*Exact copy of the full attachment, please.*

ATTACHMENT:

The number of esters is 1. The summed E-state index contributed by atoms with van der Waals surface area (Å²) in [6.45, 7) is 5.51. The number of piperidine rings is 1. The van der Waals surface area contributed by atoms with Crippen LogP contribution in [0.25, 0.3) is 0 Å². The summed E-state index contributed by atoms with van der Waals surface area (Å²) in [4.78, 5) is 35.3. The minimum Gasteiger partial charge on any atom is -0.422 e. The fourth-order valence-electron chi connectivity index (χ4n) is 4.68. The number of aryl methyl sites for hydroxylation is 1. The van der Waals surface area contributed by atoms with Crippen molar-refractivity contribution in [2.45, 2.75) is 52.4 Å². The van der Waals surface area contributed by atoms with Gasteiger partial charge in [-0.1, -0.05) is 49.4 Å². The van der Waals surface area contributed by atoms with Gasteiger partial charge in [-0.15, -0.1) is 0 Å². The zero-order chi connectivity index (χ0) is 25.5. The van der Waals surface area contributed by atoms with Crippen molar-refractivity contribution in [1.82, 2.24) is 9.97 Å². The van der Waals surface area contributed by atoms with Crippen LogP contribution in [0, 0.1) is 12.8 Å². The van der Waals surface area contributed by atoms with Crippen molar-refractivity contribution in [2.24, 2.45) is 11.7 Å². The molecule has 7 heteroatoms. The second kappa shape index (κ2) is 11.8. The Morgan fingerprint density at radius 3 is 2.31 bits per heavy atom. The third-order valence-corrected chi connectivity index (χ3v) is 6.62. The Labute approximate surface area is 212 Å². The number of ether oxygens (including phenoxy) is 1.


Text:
The number of esters is 1. The summed E-state index contributed by atoms with van der Waals surface area (Å²) in [6.45, 7) is 5.51. The number of piperidine rings is 1. The van der Waals surface area contributed by atoms with Crippen LogP contribution in [0.25, 0.3) is 0 Å². The summed E-state index contributed by atoms with van der Waals surface area (Å²) in [4.78, 5) is 35.3. The minimum Gasteiger partial charge on any atom is -0.422 e. The fourth-order valence-electron chi connectivity index (χ4n) is 4.68. The number of aryl methyl sites for hydroxylation is 1. The van der Waals surface area contributed by atoms with Crippen molar-refractivity contribution in [2.45, 2.75) is 52.4 Å². The van der Waals surface area contributed by atoms with Gasteiger partial charge in [-0.1, -0.05) is 49.4 Å². The van der Waals surface area contributed by atoms with Gasteiger partial charge in [-0.15, -0.1) is 0 Å². The zero-order chi connectivity index (χ0) is 25.5. The van der Waals surface area contributed by atoms with Crippen molar-refractivity contribution in [1.82, 2.24) is 9.97 Å². The van der Waals surface area contributed by atoms with Crippen LogP contribution in [0, 0.1) is 12.8 Å². The van der Waals surface area contributed by atoms with Crippen molar-refractivity contribution in [2.24, 2.45) is 11.7 Å². The molecule has 7 heteroatoms. The second kappa shape index (κ2) is 11.8. The Morgan fingerprint density at radius 3 is 2.31 bits per heavy atom. The third-order valence-corrected chi connectivity index (χ3v) is 6.62. The Labute approximate surface area is 212 Å². The number of ether oxygens (including phenoxy) is 1.